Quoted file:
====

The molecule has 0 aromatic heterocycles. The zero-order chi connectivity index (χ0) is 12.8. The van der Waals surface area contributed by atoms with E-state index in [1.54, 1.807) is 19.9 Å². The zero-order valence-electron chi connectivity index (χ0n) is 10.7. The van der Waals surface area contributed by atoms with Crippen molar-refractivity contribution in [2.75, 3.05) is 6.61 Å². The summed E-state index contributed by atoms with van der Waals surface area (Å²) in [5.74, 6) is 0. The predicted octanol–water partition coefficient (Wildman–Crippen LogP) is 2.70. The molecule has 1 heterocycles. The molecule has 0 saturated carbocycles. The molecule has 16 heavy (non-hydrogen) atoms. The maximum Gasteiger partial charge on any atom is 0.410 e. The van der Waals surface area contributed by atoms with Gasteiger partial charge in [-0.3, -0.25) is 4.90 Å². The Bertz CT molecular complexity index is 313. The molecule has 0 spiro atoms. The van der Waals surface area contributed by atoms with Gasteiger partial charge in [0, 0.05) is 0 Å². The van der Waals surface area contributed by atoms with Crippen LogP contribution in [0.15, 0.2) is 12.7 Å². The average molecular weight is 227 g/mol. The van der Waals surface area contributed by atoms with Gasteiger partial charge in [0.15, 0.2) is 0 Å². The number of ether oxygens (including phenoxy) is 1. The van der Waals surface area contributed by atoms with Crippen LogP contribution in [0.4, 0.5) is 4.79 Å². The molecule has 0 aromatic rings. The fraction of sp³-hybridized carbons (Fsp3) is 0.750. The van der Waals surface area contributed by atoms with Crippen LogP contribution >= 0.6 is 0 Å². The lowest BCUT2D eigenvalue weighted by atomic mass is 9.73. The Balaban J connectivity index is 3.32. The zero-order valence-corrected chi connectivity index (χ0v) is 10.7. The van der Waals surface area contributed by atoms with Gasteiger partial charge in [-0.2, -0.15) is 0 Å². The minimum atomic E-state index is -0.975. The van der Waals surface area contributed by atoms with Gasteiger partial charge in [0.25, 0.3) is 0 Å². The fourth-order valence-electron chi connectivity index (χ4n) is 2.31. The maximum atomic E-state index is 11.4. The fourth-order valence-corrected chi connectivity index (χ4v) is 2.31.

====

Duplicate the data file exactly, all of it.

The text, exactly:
The molecule has 0 aromatic heterocycles. The zero-order chi connectivity index (χ0) is 12.8. The van der Waals surface area contributed by atoms with E-state index in [1.54, 1.807) is 19.9 Å². The zero-order valence-electron chi connectivity index (χ0n) is 10.7. The van der Waals surface area contributed by atoms with Crippen molar-refractivity contribution in [2.75, 3.05) is 6.61 Å². The summed E-state index contributed by atoms with van der Waals surface area (Å²) in [5.74, 6) is 0. The predicted octanol–water partition coefficient (Wildman–Crippen LogP) is 2.70. The molecule has 1 heterocycles. The molecule has 0 saturated carbocycles. The molecule has 16 heavy (non-hydrogen) atoms. The maximum Gasteiger partial charge on any atom is 0.410 e. The van der Waals surface area contributed by atoms with Gasteiger partial charge in [-0.3, -0.25) is 4.90 Å². The Bertz CT molecular complexity index is 313. The molecule has 0 spiro atoms. The van der Waals surface area contributed by atoms with Gasteiger partial charge in [0, 0.05) is 0 Å². The van der Waals surface area contributed by atoms with Crippen LogP contribution in [0.15, 0.2) is 12.7 Å². The average molecular weight is 227 g/mol. The van der Waals surface area contributed by atoms with Gasteiger partial charge in [0.15, 0.2) is 0 Å². The number of ether oxygens (including phenoxy) is 1. The van der Waals surface area contributed by atoms with Crippen LogP contribution in [0.4, 0.5) is 4.79 Å². The molecule has 0 aromatic rings. The fraction of sp³-hybridized carbons (Fsp3) is 0.750. The van der Waals surface area contributed by atoms with Crippen LogP contribution >= 0.6 is 0 Å². The lowest BCUT2D eigenvalue weighted by atomic mass is 9.73. The Balaban J connectivity index is 3.32. The zero-order valence-corrected chi connectivity index (χ0v) is 10.7. The van der Waals surface area contributed by atoms with Gasteiger partial charge in [-0.2, -0.15) is 0 Å². The minimum atomic E-state index is -0.975. The van der Waals surface area contributed by atoms with Gasteiger partial charge in [0.25, 0.3) is 0 Å². The fourth-order valence-electron chi connectivity index (χ4n) is 2.31. The maximum atomic E-state index is 11.4. The fourth-order valence-corrected chi connectivity index (χ4v) is 2.31.